Muharram Conundrum

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ASIGNIFICANT development deserving to underpin any discussion on the ban on major Muharram processions in Srinagar is the sterling work by some scholars in removing misconceptions and misunderstandings across the divide or schism in the Muslim world. Though by no means of recent vintage, such efforts appear revolutionary and extraordinary due to vast media exposure and seem to have attained the dimensions of a global movement.Steadily, a broad scholarly consensus seems to emerging on hitherto contentious positions on certain doctrinal aspects popularised by purveyors of half-truths and disinformation – the bane of all religions. A sustained campaign of convergence over the past two or three years, with some scholars from the sub-continent –the Valley included – in the forefront, is bound to have salutary results, signs of which are already evident at the intellectual level.

This exercise in conciliation and reconciliation is, however, offset by another enterprise, backed by immensely powerful forces, and far more global in sweep and scope, with deadly consequences figuratively as well as literally. It operates in a shadowy world and strikes with stealth with an avowed agenda of enforcing, and dominating with, its own peculiar version of the Islamic world view. Kashmir has so far resisted embracing such ideologies in their entirety, perhaps out of its sufi and syncretic moorings, but there is no denying that the Valley’s fabric of inclusivity is under attack and could be brought under tremendous strain. The series of atrocities this year on places of worship in Kashmir ought to speak of the desperate lengths some elements – whosever they might be – are prepared to go to bring the region to a point of rupture, or, at least, sow suspicion and discord. But the heartening aspect is that Kashmiris, in general, have refused to rise to the bait.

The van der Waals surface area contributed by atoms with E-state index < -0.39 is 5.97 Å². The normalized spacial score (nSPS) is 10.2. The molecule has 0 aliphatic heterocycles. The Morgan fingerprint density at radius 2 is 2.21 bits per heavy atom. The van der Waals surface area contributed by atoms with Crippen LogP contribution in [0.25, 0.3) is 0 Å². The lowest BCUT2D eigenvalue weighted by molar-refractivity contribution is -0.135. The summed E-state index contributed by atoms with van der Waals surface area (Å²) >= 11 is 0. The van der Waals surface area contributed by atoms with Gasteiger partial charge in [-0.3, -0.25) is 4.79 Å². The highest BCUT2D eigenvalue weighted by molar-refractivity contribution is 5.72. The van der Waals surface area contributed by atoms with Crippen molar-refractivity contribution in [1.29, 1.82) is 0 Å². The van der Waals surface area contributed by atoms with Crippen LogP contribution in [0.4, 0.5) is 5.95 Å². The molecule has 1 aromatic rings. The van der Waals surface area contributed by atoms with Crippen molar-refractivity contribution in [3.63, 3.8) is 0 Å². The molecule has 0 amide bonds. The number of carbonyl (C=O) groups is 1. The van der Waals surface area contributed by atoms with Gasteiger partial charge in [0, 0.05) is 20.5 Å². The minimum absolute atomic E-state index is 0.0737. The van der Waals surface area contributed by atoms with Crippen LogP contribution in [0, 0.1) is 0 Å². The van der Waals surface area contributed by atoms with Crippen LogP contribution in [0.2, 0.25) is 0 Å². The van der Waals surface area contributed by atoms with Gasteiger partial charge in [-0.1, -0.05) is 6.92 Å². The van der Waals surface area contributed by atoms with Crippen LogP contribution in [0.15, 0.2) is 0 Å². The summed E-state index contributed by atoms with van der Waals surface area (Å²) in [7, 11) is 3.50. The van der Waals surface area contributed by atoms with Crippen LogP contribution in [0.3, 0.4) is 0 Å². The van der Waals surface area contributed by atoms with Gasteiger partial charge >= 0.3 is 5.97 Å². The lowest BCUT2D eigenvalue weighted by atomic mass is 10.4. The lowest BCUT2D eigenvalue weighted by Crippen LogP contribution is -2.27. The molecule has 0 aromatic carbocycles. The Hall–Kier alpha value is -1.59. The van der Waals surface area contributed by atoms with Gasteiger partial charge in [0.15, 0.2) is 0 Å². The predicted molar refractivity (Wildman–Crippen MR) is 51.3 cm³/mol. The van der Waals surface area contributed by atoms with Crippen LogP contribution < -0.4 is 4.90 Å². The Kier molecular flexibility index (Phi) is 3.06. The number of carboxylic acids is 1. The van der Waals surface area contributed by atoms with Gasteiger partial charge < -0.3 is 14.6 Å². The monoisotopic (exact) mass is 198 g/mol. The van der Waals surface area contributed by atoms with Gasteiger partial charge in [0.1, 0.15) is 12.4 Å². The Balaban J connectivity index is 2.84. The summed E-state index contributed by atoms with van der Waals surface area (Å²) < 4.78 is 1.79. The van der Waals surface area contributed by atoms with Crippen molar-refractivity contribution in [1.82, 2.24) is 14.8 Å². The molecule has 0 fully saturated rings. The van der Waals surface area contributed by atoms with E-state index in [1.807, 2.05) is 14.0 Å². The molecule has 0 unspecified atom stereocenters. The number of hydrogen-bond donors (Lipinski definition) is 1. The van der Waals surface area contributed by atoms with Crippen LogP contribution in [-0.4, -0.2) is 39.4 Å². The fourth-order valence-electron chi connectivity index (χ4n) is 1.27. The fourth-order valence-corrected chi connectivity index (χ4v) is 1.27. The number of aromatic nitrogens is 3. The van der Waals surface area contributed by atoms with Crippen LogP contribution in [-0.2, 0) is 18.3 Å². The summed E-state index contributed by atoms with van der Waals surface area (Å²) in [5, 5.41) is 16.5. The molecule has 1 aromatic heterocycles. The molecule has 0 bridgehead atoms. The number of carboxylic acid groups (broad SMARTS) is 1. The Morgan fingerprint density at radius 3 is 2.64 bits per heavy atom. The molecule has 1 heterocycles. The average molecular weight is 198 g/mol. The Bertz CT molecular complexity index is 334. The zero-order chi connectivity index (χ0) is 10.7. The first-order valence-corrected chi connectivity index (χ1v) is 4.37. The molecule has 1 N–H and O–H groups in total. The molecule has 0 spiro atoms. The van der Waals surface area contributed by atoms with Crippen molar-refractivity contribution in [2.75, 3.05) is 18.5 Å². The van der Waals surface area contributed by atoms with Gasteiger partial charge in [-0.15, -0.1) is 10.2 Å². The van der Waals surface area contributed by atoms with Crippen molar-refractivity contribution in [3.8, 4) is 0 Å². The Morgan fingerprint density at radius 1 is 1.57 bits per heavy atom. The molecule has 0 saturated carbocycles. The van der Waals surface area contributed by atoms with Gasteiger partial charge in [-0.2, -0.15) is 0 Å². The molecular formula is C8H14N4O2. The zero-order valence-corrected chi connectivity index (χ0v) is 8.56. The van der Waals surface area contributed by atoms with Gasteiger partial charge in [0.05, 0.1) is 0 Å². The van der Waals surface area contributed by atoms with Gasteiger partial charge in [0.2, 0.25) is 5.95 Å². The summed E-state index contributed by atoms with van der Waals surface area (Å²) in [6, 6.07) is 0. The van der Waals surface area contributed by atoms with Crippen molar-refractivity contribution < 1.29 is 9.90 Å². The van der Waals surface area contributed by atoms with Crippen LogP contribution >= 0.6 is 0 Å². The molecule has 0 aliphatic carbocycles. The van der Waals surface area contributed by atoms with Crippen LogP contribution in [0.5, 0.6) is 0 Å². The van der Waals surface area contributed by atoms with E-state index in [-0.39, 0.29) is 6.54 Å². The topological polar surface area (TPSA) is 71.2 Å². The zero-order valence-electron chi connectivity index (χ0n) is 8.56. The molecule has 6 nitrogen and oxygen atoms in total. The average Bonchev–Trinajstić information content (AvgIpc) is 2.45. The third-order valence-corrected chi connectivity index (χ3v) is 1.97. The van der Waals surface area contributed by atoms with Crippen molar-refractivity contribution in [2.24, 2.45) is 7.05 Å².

This rather lengthy and rambling preface to the subject of the ban on Muharram processions was necessitated by some grave and alarming reservations people in high authority are apt to voice in private. The context of such reservations is sharply at variance with the commonly-held view of authorities being wary of the city’s major Muharram processions turning into a vast show of strength for a particular political outlook. Indeed, this seems to be the least of their (authorities’) worries. After all, have they not weathered unprecedented and massive upheavals in Kashmir’s famous unrests? Provided they are not just so much dissembling, fears people in high office voice off the record make for disturbing listening. If based on reality, such projections fly in the face many established truisms, and speak of dire undercurrents raring to surface at any opportune time.

The question is, have authorities alerted the relevant sections of social, religious and political leaderships about these purported dangers and their wider ramifications? For, they go far beyond Muharram. The state is known to intimate even separatist leaders about threats and perceived threats to their selves. Is it not the duty of the authorities to make their fears and assessments known to leaderships – social, political and religious – on all sides for timely corrective measures?

 

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